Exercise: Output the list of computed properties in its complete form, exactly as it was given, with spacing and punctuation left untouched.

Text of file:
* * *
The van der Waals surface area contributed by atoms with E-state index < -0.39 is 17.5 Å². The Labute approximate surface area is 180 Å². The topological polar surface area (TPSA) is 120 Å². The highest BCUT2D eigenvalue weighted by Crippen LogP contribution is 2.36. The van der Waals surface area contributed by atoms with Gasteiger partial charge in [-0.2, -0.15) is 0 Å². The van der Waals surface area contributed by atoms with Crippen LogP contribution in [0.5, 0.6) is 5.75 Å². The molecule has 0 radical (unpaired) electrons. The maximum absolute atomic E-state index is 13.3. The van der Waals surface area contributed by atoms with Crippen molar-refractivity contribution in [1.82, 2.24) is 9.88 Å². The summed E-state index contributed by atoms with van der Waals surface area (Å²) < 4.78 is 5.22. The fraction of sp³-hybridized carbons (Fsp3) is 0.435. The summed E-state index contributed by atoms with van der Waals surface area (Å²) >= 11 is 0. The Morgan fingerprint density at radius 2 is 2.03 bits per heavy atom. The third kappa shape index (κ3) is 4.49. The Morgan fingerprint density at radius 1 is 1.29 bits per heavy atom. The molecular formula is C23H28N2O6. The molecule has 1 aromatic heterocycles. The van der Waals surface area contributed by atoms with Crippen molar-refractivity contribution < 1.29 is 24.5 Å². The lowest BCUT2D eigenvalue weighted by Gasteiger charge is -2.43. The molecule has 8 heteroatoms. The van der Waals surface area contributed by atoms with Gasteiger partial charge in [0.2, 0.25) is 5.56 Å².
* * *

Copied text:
The van der Waals surface area contributed by atoms with E-state index < -0.39 is 17.5 Å². The Labute approximate surface area is 180 Å². The topological polar surface area (TPSA) is 120 Å². The highest BCUT2D eigenvalue weighted by Crippen LogP contribution is 2.36. The van der Waals surface area contributed by atoms with Gasteiger partial charge in [-0.2, -0.15) is 0 Å². The van der Waals surface area contributed by atoms with Crippen LogP contribution in [0.5, 0.6) is 5.75 Å². The molecule has 0 radical (unpaired) electrons. The maximum absolute atomic E-state index is 13.3. The van der Waals surface area contributed by atoms with Crippen molar-refractivity contribution in [1.82, 2.24) is 9.88 Å². The summed E-state index contributed by atoms with van der Waals surface area (Å²) < 4.78 is 5.22. The fraction of sp³-hybridized carbons (Fsp3) is 0.435. The summed E-state index contributed by atoms with van der Waals surface area (Å²) >= 11 is 0. The Morgan fingerprint density at radius 2 is 2.03 bits per heavy atom. The third kappa shape index (κ3) is 4.49. The Morgan fingerprint density at radius 1 is 1.29 bits per heavy atom. The molecular formula is C23H28N2O6. The molecule has 1 aromatic heterocycles. The van der Waals surface area contributed by atoms with Crippen molar-refractivity contribution < 1.29 is 24.5 Å². The lowest BCUT2D eigenvalue weighted by Gasteiger charge is -2.43. The molecule has 8 heteroatoms. The van der Waals surface area contributed by atoms with Gasteiger partial charge in [0.2, 0.25) is 5.56 Å².